Update May 16, 12:51 pm ET - Added a new comment from Huawei and other information.
Huawei’s fortunes in the US have declined once again, thanks to President Donald Trump’s latest emergency declaration and the company’s addition to an unenviable list.
The move could have even larger implications for Huawei's 5G deployments around the world.
A new executive order states that American companies cannot use telecommunications equipment supplied by companies that the government considers a threat to national security. While the wording is generic, it comes at the same time as the US Commerce Department included Huawei on its ‘Entity List’, which contains companies that are believed to be a danger to America.
Combined together, these two actions pave the way for the prohibition of Huawei’s technology, which will be more specifically detailed over the course of discussions within the government and with American businesses over the next 150 days.
Previously, the US government has also prohibited its own agencies from using Huawei equipment, citing the links the company has to the Chinese government as a potential avenue for espionage via its technology. This move prompted Huawei to file a lawsuit against the decision, on the grounds that it had not had a chance to present a defence.
At the same time, the US and China’s battle over trade continues, with President Trump raising tariffs on Chinese electronic components and other products up to 25%.
In a statement (quoted by CNN), Huawei said: "Restricting Huawei from doing business in the US will not make the US more secure or stronger; instead, this will only serve to limit the US to inferior yet more expensive alternatives, leaving the US lagging behind in 5G deployment."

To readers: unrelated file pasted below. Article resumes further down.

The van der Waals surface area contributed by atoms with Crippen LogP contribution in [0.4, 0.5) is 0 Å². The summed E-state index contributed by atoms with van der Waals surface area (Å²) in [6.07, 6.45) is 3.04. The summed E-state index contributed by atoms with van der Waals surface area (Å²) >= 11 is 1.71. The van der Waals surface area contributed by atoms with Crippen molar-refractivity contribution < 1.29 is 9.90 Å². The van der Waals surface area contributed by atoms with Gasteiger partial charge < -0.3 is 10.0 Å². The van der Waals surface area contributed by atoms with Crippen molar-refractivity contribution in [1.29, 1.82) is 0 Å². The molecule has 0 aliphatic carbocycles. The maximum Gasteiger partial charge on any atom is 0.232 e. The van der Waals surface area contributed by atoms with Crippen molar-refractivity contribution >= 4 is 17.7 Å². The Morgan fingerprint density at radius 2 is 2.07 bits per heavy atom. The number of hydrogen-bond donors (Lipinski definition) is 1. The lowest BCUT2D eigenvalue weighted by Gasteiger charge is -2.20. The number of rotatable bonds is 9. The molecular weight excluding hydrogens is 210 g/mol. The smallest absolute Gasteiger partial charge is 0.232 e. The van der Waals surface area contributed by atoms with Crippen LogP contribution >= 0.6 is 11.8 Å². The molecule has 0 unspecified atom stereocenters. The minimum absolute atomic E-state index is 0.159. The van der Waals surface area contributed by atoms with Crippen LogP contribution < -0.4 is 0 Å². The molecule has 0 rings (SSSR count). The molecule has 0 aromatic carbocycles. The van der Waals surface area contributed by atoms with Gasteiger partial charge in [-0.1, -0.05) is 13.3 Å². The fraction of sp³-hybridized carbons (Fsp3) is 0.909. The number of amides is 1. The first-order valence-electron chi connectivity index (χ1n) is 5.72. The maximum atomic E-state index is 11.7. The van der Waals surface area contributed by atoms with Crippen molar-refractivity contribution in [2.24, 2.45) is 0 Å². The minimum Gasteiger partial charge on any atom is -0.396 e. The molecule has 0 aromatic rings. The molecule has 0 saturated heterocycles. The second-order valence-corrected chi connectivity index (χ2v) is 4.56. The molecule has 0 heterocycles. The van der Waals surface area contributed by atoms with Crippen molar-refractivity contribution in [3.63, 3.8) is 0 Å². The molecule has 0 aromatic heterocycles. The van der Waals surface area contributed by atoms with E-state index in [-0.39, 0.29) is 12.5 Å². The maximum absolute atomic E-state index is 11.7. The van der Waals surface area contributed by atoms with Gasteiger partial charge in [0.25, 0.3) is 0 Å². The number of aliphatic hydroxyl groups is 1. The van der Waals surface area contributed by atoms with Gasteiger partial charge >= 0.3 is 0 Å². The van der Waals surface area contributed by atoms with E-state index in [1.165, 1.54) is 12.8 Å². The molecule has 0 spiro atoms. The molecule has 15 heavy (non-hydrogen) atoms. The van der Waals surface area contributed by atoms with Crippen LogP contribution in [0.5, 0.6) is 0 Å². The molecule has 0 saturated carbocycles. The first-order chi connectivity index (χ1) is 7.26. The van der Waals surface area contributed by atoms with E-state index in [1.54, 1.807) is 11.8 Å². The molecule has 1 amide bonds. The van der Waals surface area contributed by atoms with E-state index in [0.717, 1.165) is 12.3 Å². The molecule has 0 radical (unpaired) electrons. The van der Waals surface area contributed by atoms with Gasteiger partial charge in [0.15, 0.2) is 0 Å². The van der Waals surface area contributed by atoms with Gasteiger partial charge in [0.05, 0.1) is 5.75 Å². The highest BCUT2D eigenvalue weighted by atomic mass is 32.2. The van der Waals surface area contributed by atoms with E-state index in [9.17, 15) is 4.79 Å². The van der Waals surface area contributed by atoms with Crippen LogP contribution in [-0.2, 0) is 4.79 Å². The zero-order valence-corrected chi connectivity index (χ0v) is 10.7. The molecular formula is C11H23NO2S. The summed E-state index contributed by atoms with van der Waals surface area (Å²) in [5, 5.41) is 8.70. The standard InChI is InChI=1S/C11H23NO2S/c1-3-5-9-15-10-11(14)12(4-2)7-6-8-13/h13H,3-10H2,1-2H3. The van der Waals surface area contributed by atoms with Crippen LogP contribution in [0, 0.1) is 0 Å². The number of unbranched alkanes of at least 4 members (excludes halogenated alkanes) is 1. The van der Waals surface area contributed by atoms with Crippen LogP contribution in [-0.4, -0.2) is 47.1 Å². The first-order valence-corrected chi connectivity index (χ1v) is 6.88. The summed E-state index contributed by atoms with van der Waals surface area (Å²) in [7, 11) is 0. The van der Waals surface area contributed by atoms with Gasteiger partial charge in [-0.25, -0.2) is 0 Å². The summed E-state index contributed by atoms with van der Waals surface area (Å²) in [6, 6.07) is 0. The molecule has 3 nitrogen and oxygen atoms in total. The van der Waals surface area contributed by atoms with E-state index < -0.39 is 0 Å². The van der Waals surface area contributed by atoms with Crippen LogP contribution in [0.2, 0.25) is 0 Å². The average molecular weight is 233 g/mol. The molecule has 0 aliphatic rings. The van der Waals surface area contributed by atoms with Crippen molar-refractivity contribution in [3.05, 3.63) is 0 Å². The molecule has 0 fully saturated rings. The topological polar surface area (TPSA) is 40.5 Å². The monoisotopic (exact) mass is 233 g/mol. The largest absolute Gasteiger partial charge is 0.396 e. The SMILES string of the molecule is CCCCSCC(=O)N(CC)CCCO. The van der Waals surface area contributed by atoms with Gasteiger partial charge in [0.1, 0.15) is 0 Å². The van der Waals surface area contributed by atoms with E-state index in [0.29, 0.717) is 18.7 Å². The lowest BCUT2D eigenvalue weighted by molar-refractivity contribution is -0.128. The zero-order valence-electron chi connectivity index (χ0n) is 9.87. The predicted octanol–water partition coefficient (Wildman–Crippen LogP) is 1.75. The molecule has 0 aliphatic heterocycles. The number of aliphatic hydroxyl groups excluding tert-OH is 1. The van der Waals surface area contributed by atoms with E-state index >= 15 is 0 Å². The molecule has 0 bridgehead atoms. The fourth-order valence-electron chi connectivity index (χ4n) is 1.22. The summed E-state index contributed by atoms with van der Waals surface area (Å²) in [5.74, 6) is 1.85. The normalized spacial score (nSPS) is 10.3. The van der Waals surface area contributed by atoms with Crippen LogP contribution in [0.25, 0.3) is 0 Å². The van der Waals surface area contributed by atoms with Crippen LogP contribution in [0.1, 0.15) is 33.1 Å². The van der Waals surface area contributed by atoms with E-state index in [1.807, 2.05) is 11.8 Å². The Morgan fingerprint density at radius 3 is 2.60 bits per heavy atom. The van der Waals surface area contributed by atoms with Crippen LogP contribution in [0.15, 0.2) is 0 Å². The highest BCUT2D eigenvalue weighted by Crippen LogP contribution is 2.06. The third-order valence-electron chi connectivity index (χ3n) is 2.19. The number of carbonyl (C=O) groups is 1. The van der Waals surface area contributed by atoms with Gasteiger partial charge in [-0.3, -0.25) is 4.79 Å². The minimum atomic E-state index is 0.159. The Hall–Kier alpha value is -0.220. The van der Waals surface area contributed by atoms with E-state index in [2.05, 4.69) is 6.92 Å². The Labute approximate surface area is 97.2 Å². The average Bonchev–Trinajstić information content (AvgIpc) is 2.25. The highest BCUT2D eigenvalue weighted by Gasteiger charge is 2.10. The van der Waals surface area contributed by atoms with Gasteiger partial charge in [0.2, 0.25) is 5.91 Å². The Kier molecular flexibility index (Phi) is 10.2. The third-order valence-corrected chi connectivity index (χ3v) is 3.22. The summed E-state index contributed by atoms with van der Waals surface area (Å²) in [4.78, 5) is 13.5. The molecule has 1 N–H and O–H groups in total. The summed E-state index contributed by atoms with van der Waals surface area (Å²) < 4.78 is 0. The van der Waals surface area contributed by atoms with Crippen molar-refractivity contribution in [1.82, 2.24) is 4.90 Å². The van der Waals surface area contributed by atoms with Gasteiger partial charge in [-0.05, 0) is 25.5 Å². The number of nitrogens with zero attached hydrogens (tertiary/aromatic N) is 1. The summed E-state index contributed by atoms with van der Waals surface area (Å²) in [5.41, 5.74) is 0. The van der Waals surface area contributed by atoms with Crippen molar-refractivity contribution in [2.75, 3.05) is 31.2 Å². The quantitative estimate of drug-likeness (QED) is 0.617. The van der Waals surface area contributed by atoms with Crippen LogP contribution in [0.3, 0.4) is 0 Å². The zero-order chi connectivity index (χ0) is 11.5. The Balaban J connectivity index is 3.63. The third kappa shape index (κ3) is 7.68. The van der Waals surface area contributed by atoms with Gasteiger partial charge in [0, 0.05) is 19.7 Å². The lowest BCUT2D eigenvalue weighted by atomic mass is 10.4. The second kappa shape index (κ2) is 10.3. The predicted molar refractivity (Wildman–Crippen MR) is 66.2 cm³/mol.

It gets worse. The US government is also attempting to convince other nations around the world to follow its lead in keeping Huawei out of their national infrastructures. Since Huawei’s equipment is a key part of many networks, particularly those being currently built to support 5G, countries such as the UK are reluctant to go as far as the US.
And because Huawei has been added to the Entity List, U.S. firms will need to get a license from the Bureau of Industry and Security in order to sell or transfer technology to Huawei, according to CNBC. That means it would be very difficult for Huawei to get components from Intel or Qualcomm or other American companies for its phones, laptops and especially its networking equipment.
Huawei’s head of US congressional, state and local government affairs Don Morrissey said in a later interview with CNN that "All options are on the table," and "Huawei is committed to finding a remedy as fast as we can."
He added that Huawei and US government officials were setting up a meeting to discuss potential solutions to its addition to the entity list, but the two sides had yet to sit down at the table.
These possible remedies include enacting only a partial ban, allowing Huawei to sell its products to a specific group of customers, and for independent monitoring of its technology and networks.